It’s officially springtime: The birds are chirping, the trees are blooming on the Main Green and campus is abuzz with outrage about housing selection for the 2022-23 school year, which can be described as nothing less than a total mess. With few resources about housing options, confusing information about the lottery and general panic about not getting a room next year, the past few weeks have been a stressful experience for students. Worst of all, on Tuesday, members of the class of 2025 watched in horror as all listed rooms for next year were snatched up, leaving many with no idea where they will live. I was one of the lucky ones who did get a room, but I am now confronting my unfortunate reality as a future resident of the dreaded Perkins Hall, considered by some to be the worst dorm on campus.
Students have every right to be angry. Brown should not even have “good” and “bad” housing. Dorms with limited access to laundry machines and a lack of accessibility entrances have no reason to exist. Moreover, given the high cost of room and board at Brown, we deserve much more than the confusion and disappointment that we’ve been staring down for weeks as we navigate next year’s living situation. We can, and should, demand change.
However, these are supposed to be the best years of our lives, filled with growth, self-discovery and core memories. Spending a portion of it hating your living space and feeling angry at the Office of Residential Life is not a productive response.
Instead, take a different perspective. There is a saying that we find beauty in odd places. Terrible dorms are no exception: A strange beauty emerges from these dingy, crowded buildings – not in spite of their shortcomings, but because of them. If you embrace it, an undesirable dorm can become a unique and undeniably positive experience.
I am reminded of this every morning in New Pembroke 4, my current dorm. If our alarms aren’t enough to wake us up, a symphony below our dorm windows will certainly: The strained speaker systems playing Bad Bunny at a ripe 10 in the morning, the grumble and roar of tricked-out cars and the wail of sirens drowning out the chirping birds all join together to sing “good morning” from Thayer Street. Every day, I must dutifully climb down three flights of stairs (we have no elevator), shivering in the brisk air to reach the outdoor trashroom. Lately, whenever I inch inside to drop off my trash, my muscles tense in memory of a particularly traumatizing rat encounter from two weeks ago.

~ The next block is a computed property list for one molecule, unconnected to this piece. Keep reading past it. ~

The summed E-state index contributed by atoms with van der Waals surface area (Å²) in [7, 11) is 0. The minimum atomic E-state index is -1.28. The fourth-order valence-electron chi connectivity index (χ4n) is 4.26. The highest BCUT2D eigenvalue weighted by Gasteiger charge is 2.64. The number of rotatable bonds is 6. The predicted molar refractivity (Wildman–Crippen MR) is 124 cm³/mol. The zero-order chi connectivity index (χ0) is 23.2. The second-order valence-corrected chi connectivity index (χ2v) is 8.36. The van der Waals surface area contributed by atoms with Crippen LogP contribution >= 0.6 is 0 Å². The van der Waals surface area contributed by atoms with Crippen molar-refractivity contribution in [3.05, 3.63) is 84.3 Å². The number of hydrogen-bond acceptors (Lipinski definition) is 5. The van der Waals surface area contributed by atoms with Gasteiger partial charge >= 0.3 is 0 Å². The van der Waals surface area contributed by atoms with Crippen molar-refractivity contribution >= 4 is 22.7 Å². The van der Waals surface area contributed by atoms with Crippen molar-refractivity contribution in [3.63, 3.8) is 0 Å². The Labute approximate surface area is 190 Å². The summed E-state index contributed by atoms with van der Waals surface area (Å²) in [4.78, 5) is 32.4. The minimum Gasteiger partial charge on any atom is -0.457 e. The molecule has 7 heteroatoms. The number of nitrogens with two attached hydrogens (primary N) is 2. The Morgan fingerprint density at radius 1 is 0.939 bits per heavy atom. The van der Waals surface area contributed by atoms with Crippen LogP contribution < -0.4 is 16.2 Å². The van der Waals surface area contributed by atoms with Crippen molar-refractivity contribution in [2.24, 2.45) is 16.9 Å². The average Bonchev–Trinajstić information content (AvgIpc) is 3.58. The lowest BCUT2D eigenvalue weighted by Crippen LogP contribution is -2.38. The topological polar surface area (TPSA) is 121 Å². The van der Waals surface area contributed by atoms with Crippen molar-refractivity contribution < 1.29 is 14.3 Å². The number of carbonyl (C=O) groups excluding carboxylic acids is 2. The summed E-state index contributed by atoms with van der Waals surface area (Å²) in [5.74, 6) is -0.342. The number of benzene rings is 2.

But when I turn back around, I always smile up at the red-brick monstrosity that is New Pembroke. The saying “don’t judge a book by its cover” doesn’t quite apply here. The used condom on the shower floor, the suspiciously stained couches in our only lounge, the sink-less bathrooms, the seemingly always-broken laundry machines and the winding hallways are all landmarks of the building my friends and I call home.
Yet this is not enough to deter us from genuinely loving our dorm. Somewhere beneath its unpleasant exterior – and even more unpleasant interior – there is joy hiding in the walls of New Pembroke 4 that outshines that of other, nicer dorms. Every screeching automobile on Thayer is a new bonding experience, and every night in our admittedly dingy lounge is a new memory. From my best friends, to my Residential Peer Leaders, to the few faces I still don’t recognize, we are a family. Without a doubt, New Pembroke feels like home.
What I’m describing is not Stockholm Syndrome, but an odd truth about the college experience. There is an intangible thing that makes this time of our lives so uniquely beautiful, and it hides in the most unexpected situations: chaotic nights, collective naps, complaining about our studies and comically bad housing. Obviously, commiserating over bad situations can be a bonding experience. Surviving terrible dorms, at Brown and elsewhere, comes with a sense of camaraderie that cannot be found anywhere else.
But while complaining about poor facilities and tiny rooms might initially serve as a conversation starter, it is not collective hatred for a dorm that makes the community within it so special. Rather, bad dorms bring out the best in their residents, inspiring them to go above and beyond to make the space more positive. In New Pembroke 4, our Resident Peer Leaders host events in our common room nearly weekly, persisting even when nobody shows up. Some residents arranged for a UHaul to bring our lounge a semi-functioning air hockey table, and others hung a “Believe in Yourself” banner featuring Miranda Cosgrove in their window.
Not everyone in New Pembroke 4 enjoys the dorm. Plenty of people consider it nothing more than a place to sleep. But in doing so, they are missing out on the wonderful community within. My friends and I, on the other hand, wouldn’t trade it for the world.
At the end of the day, we have every right to be angry with the Office of Residential Life. We have every right to protest, and we absolutely should lobby to improve the quality of residential buildings. But it only hurts students when this frustration forbids us from enjoying our community for a year of college. Instead, we should find comfort in the unique environment and endless memories that can be found in “bad” dorms, an experience that even your Wellness friends will miss out on. Know that, no matter how terrible your housing may seem, it can still feel like home – even Perkins.
Eva Schiller ’25 can be reached at email@example.com. Please send responses to this opinion to firstname.lastname@example.org and other op-eds to email@example.com.